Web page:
Al Franken Needs Help
Unless something drastic happens, Al Franken will lose his bid to overtake Norm Coleman’s narrow first-count win of Minnesota’s U.S. Senate election through the recount. He’s considering other options, including asking the Democratically-dominated Senate to step in.
The math’s not in his favor:
To win his case before the state Canvassing Board, Franken must prevail on more than 6 percent of his challenges of Coleman votes even if Coleman fails to succeed on any of his challenges, a Star Tribune analysis shows.
If the outcome of past election disputes provides a clue, Franken will have a hard time reversing enough votes to win, said one veteran elections official who has been involved in the Senate recount. “Based upon the kinds of challenges I’ve been looking at in the last two weeks, I think that’s just not going to happen,” said Joe Mansky, Ramsey County elections manager.
But there are apparently other options.
Democrat Al Franken’s campaign said Monday that as many as 1,000 absentee ballots were improperly disqualified in Minnesota’s Senate race, and that it may appeal to courts or the U.S. Senate to order that those ballots be counted. “Wherever the numbers stand today…that number simply cannot be relevant if it does not include all the votes that were legally cast,” said Franken attorney Marc Elias. “No recount can be considered accurate or complete until all the ballots cast by lawful voters are counted.”
Minnesota’s Board of Canvassers ruled last Wednesday that it would not revisit the improperly disqualified ballots.
Elias said that of the 12,000 disqualified absentee ballots in the race, “as many as 1,000— ballots were improperly excluded, and should be counted. Elias said it would appeal to the Board of Canvassers, courts, or even the U.S. Senate to ensure those ballots be counted.
The U.S. Constitution allows each congressional chamber to be the “Judge of the Elections, Returns and Qualifications of its own Members.” Senate Majority Leader Harry Reid (D-Nev.) called the Board of Canvassers’ decision to not count the absentee ballots “a cause for great concern,” fueling speculation that the Senate would explore the legality of the Minnesota recount’s results.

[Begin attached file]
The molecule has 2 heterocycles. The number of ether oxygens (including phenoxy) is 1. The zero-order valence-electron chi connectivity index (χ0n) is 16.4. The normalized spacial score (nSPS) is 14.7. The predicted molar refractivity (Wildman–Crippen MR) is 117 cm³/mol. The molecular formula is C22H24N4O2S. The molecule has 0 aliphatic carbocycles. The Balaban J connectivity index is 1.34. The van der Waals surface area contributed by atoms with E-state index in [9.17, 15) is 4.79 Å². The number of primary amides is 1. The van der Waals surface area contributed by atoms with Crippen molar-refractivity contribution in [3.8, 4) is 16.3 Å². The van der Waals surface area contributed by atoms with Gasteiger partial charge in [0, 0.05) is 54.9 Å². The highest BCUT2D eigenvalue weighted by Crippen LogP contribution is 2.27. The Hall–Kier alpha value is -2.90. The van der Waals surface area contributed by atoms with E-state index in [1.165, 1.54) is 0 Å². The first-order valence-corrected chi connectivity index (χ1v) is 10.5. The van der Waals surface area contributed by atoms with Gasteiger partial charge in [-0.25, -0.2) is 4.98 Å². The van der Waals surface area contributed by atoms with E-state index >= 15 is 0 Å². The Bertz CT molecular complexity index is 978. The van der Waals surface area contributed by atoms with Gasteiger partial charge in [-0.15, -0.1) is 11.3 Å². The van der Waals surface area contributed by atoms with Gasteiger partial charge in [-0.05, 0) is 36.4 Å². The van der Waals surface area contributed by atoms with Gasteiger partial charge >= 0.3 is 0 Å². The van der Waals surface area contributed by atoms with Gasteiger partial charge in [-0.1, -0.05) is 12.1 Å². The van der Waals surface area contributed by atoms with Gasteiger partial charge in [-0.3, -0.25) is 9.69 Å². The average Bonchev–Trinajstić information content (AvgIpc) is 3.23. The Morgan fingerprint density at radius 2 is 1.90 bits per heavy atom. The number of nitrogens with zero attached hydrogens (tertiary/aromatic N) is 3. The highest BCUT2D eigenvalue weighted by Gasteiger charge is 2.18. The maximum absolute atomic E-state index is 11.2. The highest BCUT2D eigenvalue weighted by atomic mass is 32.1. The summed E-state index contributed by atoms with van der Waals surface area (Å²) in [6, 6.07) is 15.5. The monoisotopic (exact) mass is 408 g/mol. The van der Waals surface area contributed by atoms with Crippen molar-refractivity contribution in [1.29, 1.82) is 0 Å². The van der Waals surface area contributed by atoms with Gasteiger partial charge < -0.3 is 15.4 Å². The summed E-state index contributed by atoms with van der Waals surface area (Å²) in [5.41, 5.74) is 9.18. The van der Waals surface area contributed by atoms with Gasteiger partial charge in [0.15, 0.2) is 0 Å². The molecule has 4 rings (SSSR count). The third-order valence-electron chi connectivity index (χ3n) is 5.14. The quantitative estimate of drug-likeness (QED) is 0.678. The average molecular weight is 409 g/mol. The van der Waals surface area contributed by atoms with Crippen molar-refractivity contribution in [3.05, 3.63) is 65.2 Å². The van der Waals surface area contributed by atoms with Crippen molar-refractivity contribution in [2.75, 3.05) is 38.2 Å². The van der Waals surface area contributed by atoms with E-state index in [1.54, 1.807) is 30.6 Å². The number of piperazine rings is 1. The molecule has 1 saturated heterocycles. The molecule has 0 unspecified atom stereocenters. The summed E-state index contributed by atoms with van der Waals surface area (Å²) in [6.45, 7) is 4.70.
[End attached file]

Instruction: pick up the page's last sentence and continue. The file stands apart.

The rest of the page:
With the slim possibility of a “filibuster-proof” 60 Democratic Senators hanging in the balance (Franken would need to win and Saxby Chambliss would have to lose his runoff) Reid and his cohorts have a lot of motivation to see it Franken’s way. Coleman’s team is not pleased:
“The Franken campaign has made it clear that the recounted votes and will of Minnesotans matter little to them, and that they intend to take their campaign to change the outcome of this election on to the United States Senate,” said Coleman campaign spokesman Mark Drake. “Al Franken should personally reject this strategy outright, and honor the right of Minnesotans to choose who their senator should be — and not allow lawsuits and the strong-arm tactics of the majority leader of the United States Senate to intervene in this process.”
We desperately need to clean up our electoral system to end this sort of nonsense. Voting rules and procedures need to be streamlined and idiot-proofed, removing the need for post-balloting interpretation by interested parties. I have no opinion whatever on the merit of Franken’s claim on the absentee ballots. I’m quite sure, though, that if he wins based on the intervention of partisan officials, it’ll be widely viewed as illegitimate.